Bad PT's and ridiculous BR's; What is happening?

TheMashugunaMan
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Joined: Fri Oct 20, 2017 8:12 pm

Bad PT's and ridiculous BR's; What is happening?

Postby TheMashugunaMan » Fri Oct 20, 2017 9:02 pm

I've been lurking on these forums for a hot minute and have found most of the threads to be super helpful, but I've been having some trouble in my prep recently that I haven't found any really good responses on (beyond some general empathy). Maybe I just haven't looked hard enough, but either way, I figured I'd finally contribute my own post.

To give some insight into my situation:
I've been prepping for the December 2017 LSAT since the beginning of September. I took the LSAT last December and got a terrible 154 due to general laziness in prep and simply not understanding what I was in for. I started this cycle with a 152 cold diagnostic (ouch) and have steadily climbed as high as a 168 until recently. My last two PT's dropped to a 161 and 158 respectively and it was pretty soul crushing. My biggest drops were in LR which I've been reviewing like crazy (going through every question in BR in-depth as opposed to just the ones I wasn't sure on or didn't do, and working through the LR Bible). Even though my average diagnostic is sitting right where I need it to be (162) I'm still worried about the December test coming up in a little over five weeks.

What confuses me is that I BR in the 170's, often going through LR sections in half the prescribed time with around 93-100% accuracy. Even specific question types that my analytics tell me I have trouble on I go back and bulldoze through in a matter of seconds in BR. However, when I have taken this past couple of tests, I dropped the ball on quite a few pretty easy questions. I've read a lot of advice that has chalked such decreases up to time-pressure and lack of motivation, and while I want to believe that maybe I just need to be more mellow on my timed PT's, I feel like that's letting myself off too easily, and that I must be deficient in my prep in some other way. Any advice would be appreciated, especially if you've been in a similar situation before in your prep.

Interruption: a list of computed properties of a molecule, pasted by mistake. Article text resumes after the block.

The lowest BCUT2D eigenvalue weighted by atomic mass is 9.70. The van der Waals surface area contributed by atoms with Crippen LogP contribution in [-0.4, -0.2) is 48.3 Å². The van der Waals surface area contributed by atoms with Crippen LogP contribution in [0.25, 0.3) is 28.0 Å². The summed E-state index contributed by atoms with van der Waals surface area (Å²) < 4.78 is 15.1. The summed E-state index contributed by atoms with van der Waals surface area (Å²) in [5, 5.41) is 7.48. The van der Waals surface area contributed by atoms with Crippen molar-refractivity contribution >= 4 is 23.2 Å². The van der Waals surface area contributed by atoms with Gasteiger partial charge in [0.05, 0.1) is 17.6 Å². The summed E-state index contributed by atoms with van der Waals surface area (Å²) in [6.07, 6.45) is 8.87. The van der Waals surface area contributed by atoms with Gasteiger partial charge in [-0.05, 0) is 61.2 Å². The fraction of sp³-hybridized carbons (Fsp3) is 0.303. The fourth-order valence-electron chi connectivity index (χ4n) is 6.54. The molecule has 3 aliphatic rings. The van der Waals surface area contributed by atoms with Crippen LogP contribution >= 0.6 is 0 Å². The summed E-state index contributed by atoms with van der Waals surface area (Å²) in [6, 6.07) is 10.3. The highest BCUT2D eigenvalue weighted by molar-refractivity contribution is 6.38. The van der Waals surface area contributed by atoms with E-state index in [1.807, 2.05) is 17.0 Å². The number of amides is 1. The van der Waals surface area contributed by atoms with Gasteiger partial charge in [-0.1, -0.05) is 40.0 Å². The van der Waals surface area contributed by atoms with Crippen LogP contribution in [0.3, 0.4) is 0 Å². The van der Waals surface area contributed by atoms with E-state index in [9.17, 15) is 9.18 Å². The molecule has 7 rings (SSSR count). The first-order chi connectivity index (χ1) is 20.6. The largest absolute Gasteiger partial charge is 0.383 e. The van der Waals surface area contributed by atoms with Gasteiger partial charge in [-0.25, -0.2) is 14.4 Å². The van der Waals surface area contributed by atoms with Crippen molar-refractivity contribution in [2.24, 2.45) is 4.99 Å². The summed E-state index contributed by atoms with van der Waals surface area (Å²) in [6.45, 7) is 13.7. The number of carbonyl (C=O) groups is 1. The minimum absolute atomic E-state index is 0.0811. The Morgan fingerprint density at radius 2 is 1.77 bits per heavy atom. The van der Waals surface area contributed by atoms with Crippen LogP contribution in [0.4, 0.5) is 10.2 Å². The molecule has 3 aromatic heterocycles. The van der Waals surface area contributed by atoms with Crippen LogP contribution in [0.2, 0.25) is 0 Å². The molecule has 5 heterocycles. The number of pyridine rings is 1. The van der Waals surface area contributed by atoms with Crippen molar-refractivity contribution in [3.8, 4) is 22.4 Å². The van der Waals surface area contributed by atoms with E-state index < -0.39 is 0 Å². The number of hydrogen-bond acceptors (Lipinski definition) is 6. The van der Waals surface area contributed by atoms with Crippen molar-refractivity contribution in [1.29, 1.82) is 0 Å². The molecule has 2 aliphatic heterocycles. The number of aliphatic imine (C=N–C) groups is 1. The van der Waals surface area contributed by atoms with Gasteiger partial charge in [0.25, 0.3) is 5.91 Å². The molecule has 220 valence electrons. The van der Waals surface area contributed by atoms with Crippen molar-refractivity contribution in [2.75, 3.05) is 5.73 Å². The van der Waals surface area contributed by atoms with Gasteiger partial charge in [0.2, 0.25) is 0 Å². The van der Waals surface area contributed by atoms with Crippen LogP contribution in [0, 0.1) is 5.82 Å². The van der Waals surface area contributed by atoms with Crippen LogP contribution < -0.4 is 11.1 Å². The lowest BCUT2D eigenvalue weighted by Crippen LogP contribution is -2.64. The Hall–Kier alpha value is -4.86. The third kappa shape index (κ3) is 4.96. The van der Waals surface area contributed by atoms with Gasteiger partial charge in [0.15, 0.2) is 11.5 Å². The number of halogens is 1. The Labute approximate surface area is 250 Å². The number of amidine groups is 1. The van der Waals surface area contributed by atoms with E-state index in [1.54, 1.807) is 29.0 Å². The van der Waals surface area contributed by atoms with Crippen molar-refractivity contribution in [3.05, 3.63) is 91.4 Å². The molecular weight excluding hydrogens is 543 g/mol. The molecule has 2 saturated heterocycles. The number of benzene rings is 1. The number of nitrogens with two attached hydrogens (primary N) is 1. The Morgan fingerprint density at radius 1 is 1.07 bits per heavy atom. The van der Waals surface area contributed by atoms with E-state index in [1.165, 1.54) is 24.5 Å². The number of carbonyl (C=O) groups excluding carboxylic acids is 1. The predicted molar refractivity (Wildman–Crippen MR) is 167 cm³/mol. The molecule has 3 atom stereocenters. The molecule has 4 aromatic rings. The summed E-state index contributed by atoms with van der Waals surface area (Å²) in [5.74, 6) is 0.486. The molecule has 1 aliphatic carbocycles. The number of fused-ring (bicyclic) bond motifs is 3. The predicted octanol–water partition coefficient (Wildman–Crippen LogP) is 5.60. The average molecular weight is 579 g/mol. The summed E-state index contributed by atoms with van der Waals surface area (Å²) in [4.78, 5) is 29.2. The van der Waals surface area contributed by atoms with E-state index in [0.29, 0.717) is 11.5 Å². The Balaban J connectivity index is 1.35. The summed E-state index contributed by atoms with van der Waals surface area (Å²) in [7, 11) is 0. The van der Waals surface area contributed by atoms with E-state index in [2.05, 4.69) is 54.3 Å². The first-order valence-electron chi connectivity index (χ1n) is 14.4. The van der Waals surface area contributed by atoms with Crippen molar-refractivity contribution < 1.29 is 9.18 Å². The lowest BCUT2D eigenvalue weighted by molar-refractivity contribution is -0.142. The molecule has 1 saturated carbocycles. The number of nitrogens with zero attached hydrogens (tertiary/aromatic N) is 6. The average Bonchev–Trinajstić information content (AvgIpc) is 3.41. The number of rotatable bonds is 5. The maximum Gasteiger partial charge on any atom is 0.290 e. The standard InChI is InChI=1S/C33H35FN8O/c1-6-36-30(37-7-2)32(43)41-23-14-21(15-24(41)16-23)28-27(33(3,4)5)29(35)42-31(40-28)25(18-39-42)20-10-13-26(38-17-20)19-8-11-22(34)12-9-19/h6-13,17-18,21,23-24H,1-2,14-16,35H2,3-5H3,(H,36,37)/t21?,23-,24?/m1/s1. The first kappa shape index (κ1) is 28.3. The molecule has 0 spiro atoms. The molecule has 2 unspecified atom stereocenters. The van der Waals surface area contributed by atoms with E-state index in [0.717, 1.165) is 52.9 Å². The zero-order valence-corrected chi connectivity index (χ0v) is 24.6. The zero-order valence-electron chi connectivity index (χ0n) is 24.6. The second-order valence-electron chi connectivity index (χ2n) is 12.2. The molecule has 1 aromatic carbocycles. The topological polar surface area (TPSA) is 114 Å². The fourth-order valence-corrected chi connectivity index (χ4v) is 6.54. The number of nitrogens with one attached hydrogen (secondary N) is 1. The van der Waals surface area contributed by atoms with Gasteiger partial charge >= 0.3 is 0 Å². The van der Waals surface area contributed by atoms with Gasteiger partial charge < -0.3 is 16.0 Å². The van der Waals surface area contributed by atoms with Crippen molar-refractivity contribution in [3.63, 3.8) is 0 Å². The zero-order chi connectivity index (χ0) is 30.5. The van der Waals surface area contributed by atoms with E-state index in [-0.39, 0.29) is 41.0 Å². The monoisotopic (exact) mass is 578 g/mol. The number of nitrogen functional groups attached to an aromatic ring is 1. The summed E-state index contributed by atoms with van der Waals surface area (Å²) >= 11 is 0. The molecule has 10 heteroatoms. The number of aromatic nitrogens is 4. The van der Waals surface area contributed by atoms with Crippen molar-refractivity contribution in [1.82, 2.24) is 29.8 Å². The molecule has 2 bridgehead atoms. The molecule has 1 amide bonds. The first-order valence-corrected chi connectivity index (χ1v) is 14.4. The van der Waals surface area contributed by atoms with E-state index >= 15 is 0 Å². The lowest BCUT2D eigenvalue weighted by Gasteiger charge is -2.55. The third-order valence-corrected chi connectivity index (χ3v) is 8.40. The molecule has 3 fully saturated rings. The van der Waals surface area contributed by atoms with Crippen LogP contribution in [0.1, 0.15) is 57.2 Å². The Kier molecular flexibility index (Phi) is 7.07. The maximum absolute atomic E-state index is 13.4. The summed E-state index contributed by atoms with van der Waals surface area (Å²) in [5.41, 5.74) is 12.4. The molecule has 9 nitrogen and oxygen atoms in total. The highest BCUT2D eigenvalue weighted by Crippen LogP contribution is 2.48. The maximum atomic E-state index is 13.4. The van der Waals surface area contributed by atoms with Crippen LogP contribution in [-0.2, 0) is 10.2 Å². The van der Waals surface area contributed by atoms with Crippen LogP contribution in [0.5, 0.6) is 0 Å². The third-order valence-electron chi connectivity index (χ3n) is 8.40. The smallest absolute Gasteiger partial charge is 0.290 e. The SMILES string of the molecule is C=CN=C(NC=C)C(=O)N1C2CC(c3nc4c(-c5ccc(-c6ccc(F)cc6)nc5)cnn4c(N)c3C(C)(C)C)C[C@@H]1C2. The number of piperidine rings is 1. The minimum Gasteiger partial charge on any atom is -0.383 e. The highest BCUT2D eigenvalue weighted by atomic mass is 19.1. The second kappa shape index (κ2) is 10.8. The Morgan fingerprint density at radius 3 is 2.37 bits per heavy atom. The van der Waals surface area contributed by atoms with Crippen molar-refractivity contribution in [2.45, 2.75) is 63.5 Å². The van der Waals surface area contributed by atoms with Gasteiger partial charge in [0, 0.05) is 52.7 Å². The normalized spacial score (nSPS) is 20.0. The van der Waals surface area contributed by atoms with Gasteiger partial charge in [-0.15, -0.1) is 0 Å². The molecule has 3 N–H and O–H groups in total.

tl;dr - I bulldoze through BR like my brain is a quantum super-computer, but my last couple of PT's have made me feel more like a potato clock. Help pls.

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Barack O'Drama
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Joined: Mon Dec 03, 2012 7:21 pm

Re: Bad PT's and ridiculous BR's; What is happening?

Postby Barack O'Drama » Fri Oct 20, 2017 9:21 pm

I find that when people have a big gap between their timed score and BR score, they need to work on strategy. Things like skipping questions, doing 15 25 in 25, and just being confident on certain questions and getting through them quicker, will help you close the gap.

This is especially the case if you can breeze through these questions during your BR.

You also might be burnt out. You may want to consider a few days off. When we take time off our brain uses that time to encode what we've learned into our memory. Time off during prep can be just as important as prepping itself.

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BlueprintLSATXander
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Joined: Wed Oct 04, 2017 4:01 pm

Re: Bad PT's and ridiculous BR's; What is happening?

Postby BlueprintLSATXander » Sat Oct 21, 2017 6:16 pm

Another possibility has to do with burnout. This reminds me an awful lot of what happened to me when I was studying for the test. About a month out, my LR scores dropped a bunch and I similarly continued to see good BR scores. For me it was a combination of stress and burnout leading me to second guess like crazy under timed conditions (a definite problem with students who have good strategies and are able to perform well untimed). Try to think about whether you do this kind of second-guessing when timed. One thing that may help improve this is to take some LR sections on their own and practice them. You might even consider taking a section and doing it "loosely timed," such as giving yourself 40-45 minutes to do the section so that you still attempt to keep up a brisk pace but have the room to be a bit more relaxed. See how well you do and then attempt to transition back to timed sections and see if your accuracy improves at all.

The great thing about BR is that it tells you what strategies you're generally good at, but throwing in timing brings in a bunch of confounding variables such as anxiety, ability to apply techniques quickly, etc. By doing some more practice and slowly getting yourself back to timed conditions, you might increase your confidence and learn a bit more about what's causing you the trouble.

Hope this helps!

Xander




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